Helping People Implement Their Action Plans

Helping People Implement Their Action Plans

Kelly Ann McKnight

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As a facilitator and coach, I have always struggled with the fact that people do not always implement their action plans when they return to the real world. Given that my personal journey is about helping others realize their dreams, this lack of follow-through becomes an issue for me. In my experience, people are more apt to continue their leadership journey if they remain connected to the people with whom they were trained. If they find a safe environment where there is a common language and a shared commitment to change, they are far more likely to stay the course. To this end I do everything I can to make this happen.

Here are some things I have done in the past that have helped get and keep people connected and supporting one another as they work toward their personal leadership development goals:

Tips for Connecting the Group During the Session:

  1. Help the group create inside jokes and propagate them.

    Add flipcharts to the walls that have words or graphics that relate to something the group has created. For example, a recent group I worked with kept talking about the campfire they had enjoyed the night before. Repeatedly, they said, "What a great fire!" I simply drew a picture of a fire and put those words beside it. It validated for the group that the experiences they have outside the training room are just as important as those inside during the facilitated portion of the program. It also forges a deeper connection within the group.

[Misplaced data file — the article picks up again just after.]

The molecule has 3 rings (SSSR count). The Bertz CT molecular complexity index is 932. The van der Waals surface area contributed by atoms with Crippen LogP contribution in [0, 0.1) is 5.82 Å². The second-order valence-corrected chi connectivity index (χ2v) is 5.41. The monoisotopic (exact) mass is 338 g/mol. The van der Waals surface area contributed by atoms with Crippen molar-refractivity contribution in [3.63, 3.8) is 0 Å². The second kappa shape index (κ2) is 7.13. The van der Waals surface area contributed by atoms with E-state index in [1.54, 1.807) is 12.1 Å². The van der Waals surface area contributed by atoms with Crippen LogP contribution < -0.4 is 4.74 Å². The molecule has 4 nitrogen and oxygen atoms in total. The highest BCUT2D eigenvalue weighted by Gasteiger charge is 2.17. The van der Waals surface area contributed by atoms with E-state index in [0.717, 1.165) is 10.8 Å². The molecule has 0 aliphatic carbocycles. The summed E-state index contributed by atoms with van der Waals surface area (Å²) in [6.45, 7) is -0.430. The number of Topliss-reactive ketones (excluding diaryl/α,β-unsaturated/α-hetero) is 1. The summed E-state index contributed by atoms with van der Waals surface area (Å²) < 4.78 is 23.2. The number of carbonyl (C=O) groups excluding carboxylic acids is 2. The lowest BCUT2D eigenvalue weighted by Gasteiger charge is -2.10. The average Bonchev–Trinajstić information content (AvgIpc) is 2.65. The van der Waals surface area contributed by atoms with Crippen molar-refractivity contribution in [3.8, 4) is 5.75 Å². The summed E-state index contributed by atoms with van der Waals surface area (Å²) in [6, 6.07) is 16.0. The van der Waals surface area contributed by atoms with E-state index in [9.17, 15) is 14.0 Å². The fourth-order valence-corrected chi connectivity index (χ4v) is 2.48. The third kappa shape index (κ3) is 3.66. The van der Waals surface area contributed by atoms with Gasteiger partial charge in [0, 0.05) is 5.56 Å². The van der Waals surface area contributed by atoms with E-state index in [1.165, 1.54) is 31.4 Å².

2. Create peer-coaching relationships.

    Link people up so that they can continue to support each other back at work, perhaps with phone calls or occasional meetings to see how the action plan implementation is going. Allowing clients a little time during the session to plan how they will work together typically generates willing participation. For example, I always give clients a chance to practice this new relationship during training with a 10-minute chat about their plans. I follow the activity in the section on "Committing" in the Participants Workbook but I also offer teams the option of creating something else if they wish. My goal is to leave this in their control, with the hope that they will be more likely to follow through.

Tips for Sustaining Connections Beyond the Classroom:

  1. Make virtual connections.

    With permission from the group, a group email goes out after the session that invites participants to share their experiences as they work to bring the learning back home. People generally share their initial thoughts with the group and get some support from the others.

  2. Plan a reunion.

    Working with an intact team from one organization, I sometimes invite them to plan a reunion-lunch or an after-work get together. This technique also could be suggested for participants in a public workshop as well, if the group was willing.

  3. Optimize online networking.

    With all of the new online networking options, there is really no limit to how you can connect people prior to or following training. For example, in my own consulting practice, we are planning to have online systems up and running in time for our fall Leadership Challenge public workshops at In this way, groups can stay connected in a forum that allows them to chat, share their experiences, and offer each other help and support. As facilitators we will be able to watch the conversation and add to it if necessary. Stay tuned and we will tell you how it works out!

Kelly Ann McKnight, a Certified Master of The Leadership Challenge®, is a personnel development professional who focuses on bringing innovative training and coaching tools in leadership development, management development, behavioral profiling, and team building to her clients. She can be reached via


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